its solution

Here’s a quick overview of the solutions for the exam on July 2, 2003.
1a. Similar services:
 Flow control
o in DL: start/stop (usually), or see below.
o in TP: control transmission speed by informing about number of bytes that
can be accepted; no start/stop because this is too slow and might result in
 Detecting (& correcting failure) (packet loss, duplication, corruption, re-order)
o in DL: transmission errors (re-order and duplication very low probability
and not systematic); single ‘hop’ [no buffering] issue
o in TP: all failures possible, even very long delays; causes are different
[overload, multi-path routing]; used algorithms avoid retransmisssion of
already received packets; packet numbering must cope with extreme
 Datagram service, very similar
o DL: single hop
o TP: buffering subnet
 May mention addressing which in the application layer amounts to assigning ports
to applications (in order to separate applications on the same machine or to find
applications on other machines) and in the data link to MAC addressing (for
identifying machines on the same LAN).
1b. Specific services
 DL: Support for “next layer protocol” [efficiency, standardisation support, not or
less required if there’s an end-2-end transport service]; multiple access control;
 TP: Congestion control [required here because internal state of the subnet is
unknown while it contains buffering / multiple hops]; message oriented service
[rather than packet oriented]; security
2. Multiplexing:
 physical:
o FDM, use modulation around a carrier
o TDM, use fixed-duration time slotes
o CDM, encode packets, use the medium jointly, at the same time; use
advanced algorithms to separate packets
o WDM, wave division multiplex, multiple colors.
 Multiplexing comes back in DL (several network protocols), network (UDP,
TCP) and TP (several connections); also downward multiplexing can be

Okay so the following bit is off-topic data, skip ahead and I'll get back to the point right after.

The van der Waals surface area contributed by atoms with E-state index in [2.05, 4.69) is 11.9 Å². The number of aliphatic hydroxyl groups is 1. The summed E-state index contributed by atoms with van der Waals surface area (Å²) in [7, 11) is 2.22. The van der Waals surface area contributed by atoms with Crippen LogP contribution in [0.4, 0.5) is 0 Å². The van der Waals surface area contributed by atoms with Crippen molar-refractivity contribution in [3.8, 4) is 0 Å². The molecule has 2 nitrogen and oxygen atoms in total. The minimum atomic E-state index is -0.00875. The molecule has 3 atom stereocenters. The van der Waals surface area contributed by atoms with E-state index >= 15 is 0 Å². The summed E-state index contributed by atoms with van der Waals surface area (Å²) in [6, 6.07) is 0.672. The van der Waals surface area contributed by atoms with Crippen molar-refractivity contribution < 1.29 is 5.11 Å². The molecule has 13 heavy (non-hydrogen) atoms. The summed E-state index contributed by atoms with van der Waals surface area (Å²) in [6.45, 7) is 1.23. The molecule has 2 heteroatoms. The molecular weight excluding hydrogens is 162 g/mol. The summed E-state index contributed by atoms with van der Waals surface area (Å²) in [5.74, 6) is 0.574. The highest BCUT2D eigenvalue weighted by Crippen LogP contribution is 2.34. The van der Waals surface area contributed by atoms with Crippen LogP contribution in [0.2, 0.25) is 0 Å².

mentioned (though not meant in the exercise).
 Advantages of
o 1st: a performance guarantee can be given; easier from an administrational
perspective [payment]; potentially more effecient routing
o 2nd: more bandwidth available for an application under low load
conditions; better resource use; more roobust (less distributed state)
Disadvantages of
o 1st: uses state inside the network (even global administration); single path
more sensitive to errors; lower utilization [in particular in case of
o 2nd: difficult to enforce guarantees unless all parties cooperate; starvation
and congestion are possible.
Examples: 1st: GSM [FDM, TDM]; ATM (TDM); slotted ALOHA ; 2nd: 802.3
(ethernet), CSMA, wireless LAN (802.11)
Somewhat contrived example: sharing the telephone line between regular
telephony and ADSL using FDM; sharing the cable between internet traffic and
TV using FDM
3. Client-server
 Failure model: node failure
o scenario: A:send(1st); B:receive(1st); B:send(Ack1st); A:receive(Ack1st);
A: send(2nd); B:receive(2nd); B: --fail--; ( A:send(2nd) )4; A: --error- Failure model: delay
o scenario: A:send(1st); B:receive(1st); B:send(Ack1st); A:receive(Ack1st);
(A: send(2nd) 5); A: --error--; B: receive(2nd); B:send(Ack2nd);
4a. Repeaters will make the three departmental networks a single collision domain. Easy,
plug and play solution, low (no) maintenance. Disadvantages: shared medium